Toronto Police urged to charge imam with hate speech

Friends of Simon Wiesenthal Center calls on Toronto Police to charge local imam who called to eliminate Israel and Zionism.

Ben Ariel,

Toronto
Toronto
Flash 90

The Friends of Simon Wiesenthal Center for Holocaust Studies (FSWC) on Wednesday urged the Toronto Police to charge a local imam with hate speech.

The request comes in light of the recent charge by the Montreal Police Hate Crimes Unit against a local imam over willful promotion of hatred against Jews,

The Toronto cleric in question is Maulana Syed Mohammad Zaki Baqri of The Council of Islamic Guidance and Resident Alim of the Al Mahdi Centre, FSWC said in a statement.

On June 27, FSWC filed a hate speech complaint with Toronto Police Hate Crimes Unit against Imam Baqri after his speech on June 24, 2017 at an Al-Quds Day rally.

In his speech, Baqri allegedly said the following, "Israel, Zionism, should and must know (speaking Arabic)... It is the law that whoever oppresses, he has to be eliminated. One day or the other."

In a letter to Ontario's Attorney General, Yasir Naqvi, FSWC expressed its belief that Baqri's speech violates sections 318 and 319 of the Criminal Code – Advocating Genocide and Public Incitement of Hatred.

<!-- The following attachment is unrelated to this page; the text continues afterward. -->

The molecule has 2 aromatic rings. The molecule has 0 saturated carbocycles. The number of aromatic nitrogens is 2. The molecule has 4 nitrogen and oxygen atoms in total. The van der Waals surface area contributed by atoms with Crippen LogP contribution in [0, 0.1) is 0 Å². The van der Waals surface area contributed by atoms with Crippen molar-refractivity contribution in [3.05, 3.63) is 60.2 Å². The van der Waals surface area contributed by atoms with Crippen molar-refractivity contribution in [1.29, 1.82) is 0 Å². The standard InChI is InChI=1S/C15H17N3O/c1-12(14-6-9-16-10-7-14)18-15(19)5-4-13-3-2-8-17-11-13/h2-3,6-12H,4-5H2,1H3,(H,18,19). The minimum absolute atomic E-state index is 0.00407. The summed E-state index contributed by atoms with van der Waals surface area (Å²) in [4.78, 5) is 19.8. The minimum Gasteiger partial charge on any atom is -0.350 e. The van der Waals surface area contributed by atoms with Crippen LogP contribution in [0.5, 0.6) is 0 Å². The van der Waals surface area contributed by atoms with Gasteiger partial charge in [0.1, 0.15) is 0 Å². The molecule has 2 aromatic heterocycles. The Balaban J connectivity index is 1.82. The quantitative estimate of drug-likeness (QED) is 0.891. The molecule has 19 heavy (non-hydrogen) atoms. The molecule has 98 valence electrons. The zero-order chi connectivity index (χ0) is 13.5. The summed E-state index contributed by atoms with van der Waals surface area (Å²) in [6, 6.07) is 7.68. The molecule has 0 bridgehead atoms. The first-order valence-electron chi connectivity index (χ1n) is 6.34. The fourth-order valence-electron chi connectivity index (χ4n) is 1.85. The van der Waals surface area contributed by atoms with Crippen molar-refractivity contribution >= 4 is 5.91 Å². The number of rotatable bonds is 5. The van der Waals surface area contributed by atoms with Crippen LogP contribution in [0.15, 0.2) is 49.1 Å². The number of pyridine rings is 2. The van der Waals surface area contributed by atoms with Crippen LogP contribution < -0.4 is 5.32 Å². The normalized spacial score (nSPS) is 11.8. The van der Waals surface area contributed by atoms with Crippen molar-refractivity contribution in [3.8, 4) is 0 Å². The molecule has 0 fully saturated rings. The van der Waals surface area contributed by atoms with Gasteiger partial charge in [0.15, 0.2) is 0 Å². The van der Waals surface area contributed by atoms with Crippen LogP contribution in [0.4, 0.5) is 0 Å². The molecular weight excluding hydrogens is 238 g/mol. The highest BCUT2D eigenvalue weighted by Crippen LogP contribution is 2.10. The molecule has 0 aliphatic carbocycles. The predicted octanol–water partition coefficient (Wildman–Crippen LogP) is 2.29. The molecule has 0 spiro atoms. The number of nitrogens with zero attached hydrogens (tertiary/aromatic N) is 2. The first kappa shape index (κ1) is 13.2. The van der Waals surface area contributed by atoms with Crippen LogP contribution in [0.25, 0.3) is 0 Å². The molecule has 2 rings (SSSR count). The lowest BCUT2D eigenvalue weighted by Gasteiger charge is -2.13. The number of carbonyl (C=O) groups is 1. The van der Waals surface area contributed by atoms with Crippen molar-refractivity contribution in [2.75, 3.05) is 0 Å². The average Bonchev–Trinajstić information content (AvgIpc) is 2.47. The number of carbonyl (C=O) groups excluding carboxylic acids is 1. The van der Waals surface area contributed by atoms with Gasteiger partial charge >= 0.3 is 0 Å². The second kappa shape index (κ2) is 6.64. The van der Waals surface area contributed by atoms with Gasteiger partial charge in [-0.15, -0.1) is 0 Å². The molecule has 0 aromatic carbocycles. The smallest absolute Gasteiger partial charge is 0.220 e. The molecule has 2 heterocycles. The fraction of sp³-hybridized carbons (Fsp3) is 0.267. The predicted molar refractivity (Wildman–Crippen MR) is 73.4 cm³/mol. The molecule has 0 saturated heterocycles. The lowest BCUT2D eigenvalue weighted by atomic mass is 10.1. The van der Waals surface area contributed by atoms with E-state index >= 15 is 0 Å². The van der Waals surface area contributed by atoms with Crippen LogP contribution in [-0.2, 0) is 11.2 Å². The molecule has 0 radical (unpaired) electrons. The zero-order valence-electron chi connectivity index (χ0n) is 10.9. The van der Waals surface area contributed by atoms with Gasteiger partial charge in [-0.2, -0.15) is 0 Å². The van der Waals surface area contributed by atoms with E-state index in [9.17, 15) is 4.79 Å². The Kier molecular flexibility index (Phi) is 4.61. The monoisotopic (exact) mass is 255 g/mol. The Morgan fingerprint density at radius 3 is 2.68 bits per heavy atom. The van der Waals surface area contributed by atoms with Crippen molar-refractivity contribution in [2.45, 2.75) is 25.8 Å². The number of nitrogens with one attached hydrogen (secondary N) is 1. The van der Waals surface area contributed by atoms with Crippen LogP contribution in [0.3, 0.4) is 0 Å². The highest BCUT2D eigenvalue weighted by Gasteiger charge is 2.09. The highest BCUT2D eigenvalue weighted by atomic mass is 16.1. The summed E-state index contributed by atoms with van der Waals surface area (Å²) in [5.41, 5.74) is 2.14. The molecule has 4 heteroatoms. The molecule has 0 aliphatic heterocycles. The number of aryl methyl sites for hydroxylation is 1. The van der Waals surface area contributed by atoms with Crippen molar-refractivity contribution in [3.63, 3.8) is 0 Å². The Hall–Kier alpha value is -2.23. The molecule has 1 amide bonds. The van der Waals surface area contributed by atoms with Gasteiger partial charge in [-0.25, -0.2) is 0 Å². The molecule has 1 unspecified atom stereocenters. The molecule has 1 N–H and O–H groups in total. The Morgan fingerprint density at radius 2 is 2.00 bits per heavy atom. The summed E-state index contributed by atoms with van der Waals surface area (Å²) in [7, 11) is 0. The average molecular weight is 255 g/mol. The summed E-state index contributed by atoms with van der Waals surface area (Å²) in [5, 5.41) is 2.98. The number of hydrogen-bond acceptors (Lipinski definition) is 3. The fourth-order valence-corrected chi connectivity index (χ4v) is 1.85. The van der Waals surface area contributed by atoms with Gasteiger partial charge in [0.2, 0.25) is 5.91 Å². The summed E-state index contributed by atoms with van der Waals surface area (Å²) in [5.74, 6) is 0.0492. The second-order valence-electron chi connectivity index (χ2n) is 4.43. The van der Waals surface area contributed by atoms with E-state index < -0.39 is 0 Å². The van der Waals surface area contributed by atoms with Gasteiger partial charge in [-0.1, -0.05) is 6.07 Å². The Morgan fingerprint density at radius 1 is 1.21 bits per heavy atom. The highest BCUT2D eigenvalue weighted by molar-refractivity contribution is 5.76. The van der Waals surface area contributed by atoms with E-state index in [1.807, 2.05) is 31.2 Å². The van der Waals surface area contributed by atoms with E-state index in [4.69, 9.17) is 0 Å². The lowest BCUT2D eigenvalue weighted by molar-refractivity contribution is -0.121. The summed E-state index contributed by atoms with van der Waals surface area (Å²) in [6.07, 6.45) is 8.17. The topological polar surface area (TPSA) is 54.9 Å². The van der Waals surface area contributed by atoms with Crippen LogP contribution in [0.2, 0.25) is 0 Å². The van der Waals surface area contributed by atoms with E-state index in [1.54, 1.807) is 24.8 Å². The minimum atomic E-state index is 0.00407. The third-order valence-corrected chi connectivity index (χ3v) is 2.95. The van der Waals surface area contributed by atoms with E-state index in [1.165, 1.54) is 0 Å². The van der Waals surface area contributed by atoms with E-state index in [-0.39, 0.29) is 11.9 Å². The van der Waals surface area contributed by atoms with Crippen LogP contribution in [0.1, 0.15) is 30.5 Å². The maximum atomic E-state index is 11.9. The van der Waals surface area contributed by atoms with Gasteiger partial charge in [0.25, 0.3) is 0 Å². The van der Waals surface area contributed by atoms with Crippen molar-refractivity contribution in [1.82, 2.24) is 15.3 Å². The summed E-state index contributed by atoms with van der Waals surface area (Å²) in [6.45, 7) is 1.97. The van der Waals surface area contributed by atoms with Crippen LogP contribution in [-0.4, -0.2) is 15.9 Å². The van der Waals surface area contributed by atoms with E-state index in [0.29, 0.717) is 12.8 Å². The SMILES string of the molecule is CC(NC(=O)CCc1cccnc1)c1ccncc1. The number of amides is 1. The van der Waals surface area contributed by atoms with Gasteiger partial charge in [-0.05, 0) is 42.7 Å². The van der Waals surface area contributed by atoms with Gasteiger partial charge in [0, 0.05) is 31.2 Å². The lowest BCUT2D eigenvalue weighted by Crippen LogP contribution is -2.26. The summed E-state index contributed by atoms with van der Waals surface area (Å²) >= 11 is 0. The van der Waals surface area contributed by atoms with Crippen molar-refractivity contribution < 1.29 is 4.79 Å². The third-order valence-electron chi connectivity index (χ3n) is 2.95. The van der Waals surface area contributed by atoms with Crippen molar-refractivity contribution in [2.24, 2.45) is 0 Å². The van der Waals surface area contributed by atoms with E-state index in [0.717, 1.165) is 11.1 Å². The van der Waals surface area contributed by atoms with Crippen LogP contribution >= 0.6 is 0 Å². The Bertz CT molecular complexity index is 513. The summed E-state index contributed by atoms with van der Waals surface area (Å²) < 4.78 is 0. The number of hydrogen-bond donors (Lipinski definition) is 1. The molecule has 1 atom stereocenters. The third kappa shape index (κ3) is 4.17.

Section 318 states that "Every one who advocates or promotes genocide is guilty of an indictable offense and liable to imprisonment for a term not exceeding five years." Section 319 states that "Every one who, by communicating statements in any public place, incites hatred against an identifiable group where such incitement is likely to lead to a breach of the peace is guilty of a) an indictable offense and is liable to imprisonment... b) an offense punishable on summary conviction."

Al-Quds Day is an Iranian sponsored holiday which is marked on the final day of Ramadan, and is generally used to incite against Israelis and Jews.

In the past, speakers at Al-Quds Day rallies have also threatened to shoot Jews and last year, a school teacher was temporarily suspended from her board of education after inciting violence, noted FSWC.

“The vilification of Jewish Canadians and Israel on Toronto’s streets is very frightening, and especially harmful to all the children that attended Al-Quds Day who are being taught to hate Jewish people from such an early age,” added the organization.

“As Canadians, FSWC hopes that we can all come together to find ways to promote co-existence, peace and good citizenship. In an effort to pave the path to tolerance, FSWC has invested very heavily in programs like the Tour for Humanity, Freedom Day, Speakers Idol and Compassion to Action. These programs bridge communities as well as open dialogue between communities,” it said.




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